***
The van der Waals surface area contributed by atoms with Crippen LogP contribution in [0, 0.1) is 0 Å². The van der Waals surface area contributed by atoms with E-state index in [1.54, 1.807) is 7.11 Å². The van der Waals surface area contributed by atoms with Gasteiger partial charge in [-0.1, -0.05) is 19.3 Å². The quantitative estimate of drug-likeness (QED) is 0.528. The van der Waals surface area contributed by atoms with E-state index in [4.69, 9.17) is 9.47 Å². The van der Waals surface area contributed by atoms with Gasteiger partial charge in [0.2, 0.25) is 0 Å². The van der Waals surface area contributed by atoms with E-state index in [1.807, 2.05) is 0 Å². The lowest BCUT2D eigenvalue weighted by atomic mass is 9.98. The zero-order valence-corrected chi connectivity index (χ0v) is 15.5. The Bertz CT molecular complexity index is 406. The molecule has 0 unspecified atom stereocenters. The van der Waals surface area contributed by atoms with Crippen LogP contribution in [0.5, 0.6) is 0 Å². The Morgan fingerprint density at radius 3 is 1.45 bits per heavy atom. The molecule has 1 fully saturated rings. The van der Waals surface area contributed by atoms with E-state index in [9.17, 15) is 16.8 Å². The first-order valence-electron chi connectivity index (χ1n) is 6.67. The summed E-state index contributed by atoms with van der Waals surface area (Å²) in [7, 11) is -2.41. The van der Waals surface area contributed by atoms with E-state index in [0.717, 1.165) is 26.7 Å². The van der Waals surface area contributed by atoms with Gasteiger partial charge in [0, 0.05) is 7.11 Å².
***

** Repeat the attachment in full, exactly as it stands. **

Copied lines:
The van der Waals surface area contributed by atoms with Crippen LogP contribution in [0, 0.1) is 0 Å². The van der Waals surface area contributed by atoms with E-state index in [1.54, 1.807) is 7.11 Å². The van der Waals surface area contributed by atoms with Gasteiger partial charge in [-0.1, -0.05) is 19.3 Å². The quantitative estimate of drug-likeness (QED) is 0.528. The van der Waals surface area contributed by atoms with E-state index in [4.69, 9.17) is 9.47 Å². The van der Waals surface area contributed by atoms with Gasteiger partial charge in [0.2, 0.25) is 0 Å². The van der Waals surface area contributed by atoms with E-state index in [1.807, 2.05) is 0 Å². The lowest BCUT2D eigenvalue weighted by atomic mass is 9.98. The zero-order valence-corrected chi connectivity index (χ0v) is 15.5. The Bertz CT molecular complexity index is 406. The molecule has 0 unspecified atom stereocenters. The van der Waals surface area contributed by atoms with Crippen LogP contribution in [0.5, 0.6) is 0 Å². The Morgan fingerprint density at radius 3 is 1.45 bits per heavy atom. The molecule has 1 fully saturated rings. The van der Waals surface area contributed by atoms with E-state index in [9.17, 15) is 16.8 Å². The first-order valence-electron chi connectivity index (χ1n) is 6.67. The summed E-state index contributed by atoms with van der Waals surface area (Å²) in [7, 11) is -2.41. The van der Waals surface area contributed by atoms with E-state index in [0.717, 1.165) is 26.7 Å². The van der Waals surface area contributed by atoms with Gasteiger partial charge in [0, 0.05) is 7.11 Å².